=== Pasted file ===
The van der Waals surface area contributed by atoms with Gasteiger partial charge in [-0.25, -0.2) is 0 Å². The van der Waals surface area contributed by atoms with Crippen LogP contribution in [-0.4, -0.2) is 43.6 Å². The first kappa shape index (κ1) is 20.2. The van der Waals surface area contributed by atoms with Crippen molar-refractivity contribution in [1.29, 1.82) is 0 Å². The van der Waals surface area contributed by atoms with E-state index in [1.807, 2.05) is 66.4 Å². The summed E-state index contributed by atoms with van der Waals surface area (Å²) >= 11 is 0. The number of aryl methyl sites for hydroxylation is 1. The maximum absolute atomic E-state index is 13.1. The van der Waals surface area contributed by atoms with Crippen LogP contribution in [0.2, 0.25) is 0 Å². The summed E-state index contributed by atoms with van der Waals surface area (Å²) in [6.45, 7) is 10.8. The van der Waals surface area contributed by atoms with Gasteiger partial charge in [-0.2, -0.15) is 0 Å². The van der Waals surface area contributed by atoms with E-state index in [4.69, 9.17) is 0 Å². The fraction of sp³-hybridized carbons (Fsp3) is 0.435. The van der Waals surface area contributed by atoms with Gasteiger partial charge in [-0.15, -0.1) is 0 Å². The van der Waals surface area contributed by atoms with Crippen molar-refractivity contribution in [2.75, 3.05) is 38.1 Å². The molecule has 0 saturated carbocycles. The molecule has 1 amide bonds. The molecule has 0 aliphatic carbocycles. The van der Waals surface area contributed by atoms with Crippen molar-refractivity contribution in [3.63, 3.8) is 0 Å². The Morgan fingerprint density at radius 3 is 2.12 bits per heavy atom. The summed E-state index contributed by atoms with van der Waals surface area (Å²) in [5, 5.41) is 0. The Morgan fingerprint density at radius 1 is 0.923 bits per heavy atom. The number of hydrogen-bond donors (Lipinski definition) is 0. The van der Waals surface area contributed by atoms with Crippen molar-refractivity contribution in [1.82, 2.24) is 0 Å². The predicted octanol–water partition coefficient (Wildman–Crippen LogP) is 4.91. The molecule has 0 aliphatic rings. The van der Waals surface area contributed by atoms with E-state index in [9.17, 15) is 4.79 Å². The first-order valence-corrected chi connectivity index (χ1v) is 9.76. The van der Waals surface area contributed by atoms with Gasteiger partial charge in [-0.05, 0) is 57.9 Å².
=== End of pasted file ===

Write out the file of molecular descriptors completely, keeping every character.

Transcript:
The van der Waals surface area contributed by atoms with Gasteiger partial charge in [-0.25, -0.2) is 0 Å². The van der Waals surface area contributed by atoms with Crippen LogP contribution in [-0.4, -0.2) is 43.6 Å². The first kappa shape index (κ1) is 20.2. The van der Waals surface area contributed by atoms with Crippen molar-refractivity contribution in [1.29, 1.82) is 0 Å². The van der Waals surface area contributed by atoms with E-state index in [1.807, 2.05) is 66.4 Å². The summed E-state index contributed by atoms with van der Waals surface area (Å²) >= 11 is 0. The number of aryl methyl sites for hydroxylation is 1. The maximum absolute atomic E-state index is 13.1. The van der Waals surface area contributed by atoms with Crippen LogP contribution in [0.2, 0.25) is 0 Å². The summed E-state index contributed by atoms with van der Waals surface area (Å²) in [6.45, 7) is 10.8. The van der Waals surface area contributed by atoms with Gasteiger partial charge in [-0.2, -0.15) is 0 Å². The van der Waals surface area contributed by atoms with E-state index in [4.69, 9.17) is 0 Å². The fraction of sp³-hybridized carbons (Fsp3) is 0.435. The van der Waals surface area contributed by atoms with Gasteiger partial charge in [-0.15, -0.1) is 0 Å². The van der Waals surface area contributed by atoms with Crippen molar-refractivity contribution in [2.75, 3.05) is 38.1 Å². The molecule has 0 saturated carbocycles. The molecule has 1 amide bonds. The molecule has 0 aliphatic carbocycles. The van der Waals surface area contributed by atoms with Crippen molar-refractivity contribution in [3.63, 3.8) is 0 Å². The Morgan fingerprint density at radius 3 is 2.12 bits per heavy atom. The summed E-state index contributed by atoms with van der Waals surface area (Å²) in [5, 5.41) is 0. The Morgan fingerprint density at radius 1 is 0.923 bits per heavy atom. The number of hydrogen-bond donors (Lipinski definition) is 0. The van der Waals surface area contributed by atoms with Crippen molar-refractivity contribution in [1.82, 2.24) is 0 Å². The predicted octanol–water partition coefficient (Wildman–Crippen LogP) is 4.91. The molecule has 0 aliphatic rings. The van der Waals surface area contributed by atoms with E-state index in [9.17, 15) is 4.79 Å². The first-order valence-corrected chi connectivity index (χ1v) is 9.76. The van der Waals surface area contributed by atoms with Gasteiger partial charge in [-0.05, 0) is 57.9 Å².